Civilization V Brave New World - Ahmad al-Mansur of Morocco

Continuing my series of Civilization V strategies, the fourth installation will cover the African trading empire of Morocco lead by Ahmad al-Mansur.

When the area of Morocco (north west Africa) was first inhabited about 100,000 years ago, the land was a fertile savannah, rather than the arid desert and mountains that it is today, and archeological remains of several Paleolithic proto human cultures exist in the region. During the classical era, Phoenicians established colonies on west Africa, and eventually it was conquered by Carthage and then Rome, and then by Muslim Arabs around 670 CE. The earliest independent Moroccan states were the Berber kingdoms which dates to at least 110 BC, and after the repulsion of Arab rule, the Berbers resumed control. Morocco was the first nation to recognize the United States as an independent nation, and their fleet protected U.S. merchant ships from assaults from barbary pirates. The friendship treaty with Morocco is the United States' oldest non-broken friendship treaty.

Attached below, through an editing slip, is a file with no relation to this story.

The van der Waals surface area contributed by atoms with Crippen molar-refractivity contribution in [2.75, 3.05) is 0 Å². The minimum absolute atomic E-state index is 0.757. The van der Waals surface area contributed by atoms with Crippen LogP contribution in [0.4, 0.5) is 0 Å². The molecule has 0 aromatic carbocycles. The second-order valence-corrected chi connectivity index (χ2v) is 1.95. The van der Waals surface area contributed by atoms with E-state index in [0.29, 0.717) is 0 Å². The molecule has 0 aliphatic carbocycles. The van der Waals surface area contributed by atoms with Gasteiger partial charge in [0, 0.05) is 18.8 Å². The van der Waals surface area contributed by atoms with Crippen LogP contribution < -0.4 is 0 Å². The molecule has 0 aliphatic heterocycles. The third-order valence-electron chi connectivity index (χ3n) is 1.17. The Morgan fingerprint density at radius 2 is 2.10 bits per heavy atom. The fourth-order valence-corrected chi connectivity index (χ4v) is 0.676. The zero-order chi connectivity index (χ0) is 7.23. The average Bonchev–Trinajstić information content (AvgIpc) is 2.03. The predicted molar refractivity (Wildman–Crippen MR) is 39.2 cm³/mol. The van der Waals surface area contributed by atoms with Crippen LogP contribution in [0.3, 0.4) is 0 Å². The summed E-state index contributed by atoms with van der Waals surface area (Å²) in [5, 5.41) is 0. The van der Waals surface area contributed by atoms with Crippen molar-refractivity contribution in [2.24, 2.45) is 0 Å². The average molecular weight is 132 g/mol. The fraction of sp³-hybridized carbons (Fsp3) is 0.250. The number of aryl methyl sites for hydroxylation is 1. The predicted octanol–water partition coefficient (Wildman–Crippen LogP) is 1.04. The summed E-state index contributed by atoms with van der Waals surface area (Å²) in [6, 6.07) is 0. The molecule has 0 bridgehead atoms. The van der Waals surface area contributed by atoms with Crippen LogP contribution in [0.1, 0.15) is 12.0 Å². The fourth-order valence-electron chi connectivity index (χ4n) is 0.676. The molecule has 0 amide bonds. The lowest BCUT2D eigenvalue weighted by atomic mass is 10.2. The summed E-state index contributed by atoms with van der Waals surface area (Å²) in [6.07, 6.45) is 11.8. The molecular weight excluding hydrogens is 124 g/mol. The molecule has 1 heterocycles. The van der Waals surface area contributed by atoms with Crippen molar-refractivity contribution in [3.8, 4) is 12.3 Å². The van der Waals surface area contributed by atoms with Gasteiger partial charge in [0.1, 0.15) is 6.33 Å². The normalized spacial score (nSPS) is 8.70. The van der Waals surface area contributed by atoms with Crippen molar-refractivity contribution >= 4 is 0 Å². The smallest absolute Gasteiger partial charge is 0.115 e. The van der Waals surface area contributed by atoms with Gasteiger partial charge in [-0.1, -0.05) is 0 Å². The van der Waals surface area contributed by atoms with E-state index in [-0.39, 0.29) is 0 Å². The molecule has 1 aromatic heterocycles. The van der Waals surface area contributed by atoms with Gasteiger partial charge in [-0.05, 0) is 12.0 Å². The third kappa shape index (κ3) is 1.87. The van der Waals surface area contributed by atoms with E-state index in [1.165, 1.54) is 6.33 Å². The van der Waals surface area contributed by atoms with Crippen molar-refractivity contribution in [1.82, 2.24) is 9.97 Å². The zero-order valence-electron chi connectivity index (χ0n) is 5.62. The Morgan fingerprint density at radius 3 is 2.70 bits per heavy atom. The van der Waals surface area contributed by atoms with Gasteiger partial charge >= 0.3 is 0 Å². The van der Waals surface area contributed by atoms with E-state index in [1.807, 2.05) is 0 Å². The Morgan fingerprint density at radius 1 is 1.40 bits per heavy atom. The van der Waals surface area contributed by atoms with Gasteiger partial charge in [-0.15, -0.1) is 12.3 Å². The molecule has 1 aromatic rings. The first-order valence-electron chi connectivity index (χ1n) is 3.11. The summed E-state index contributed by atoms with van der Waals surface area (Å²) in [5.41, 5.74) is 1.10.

Ahmad al-Mansur - portrait

After the assassination of the Saadi Sultan Mohammed ash-Sheikh, his oldest son, Abdallah al-Ghalib sought sole rule, and Ahmad al-Mansur and his brother, Abd al-Malik, had to flee to the Ottoman empire. When Ahmad al-Mansur eventually gained control of Morocco, he resisted Ottoman annexation and maintained Morocco as an independent state, he established friendly relations with many Christian European nations, and began playing the Ottomans and Europeans against each other in order to secure his position of power. Later in his reign, he launched a military campaign against the Songhai empire, which had been weakened by civil strife. The campaign was successful, but Ahmad's heirs couldn't manage the vast territory that had been conquered, so it was divided into smaller kingdoms, and the Moroccan empire went into decline. Ahmad died of the plague in 1603

Morocco was the first civilization that I played in Civilization V: Brave New World. I chose them because their trait is very general-purpose and emphasizes the new trade route mechanic.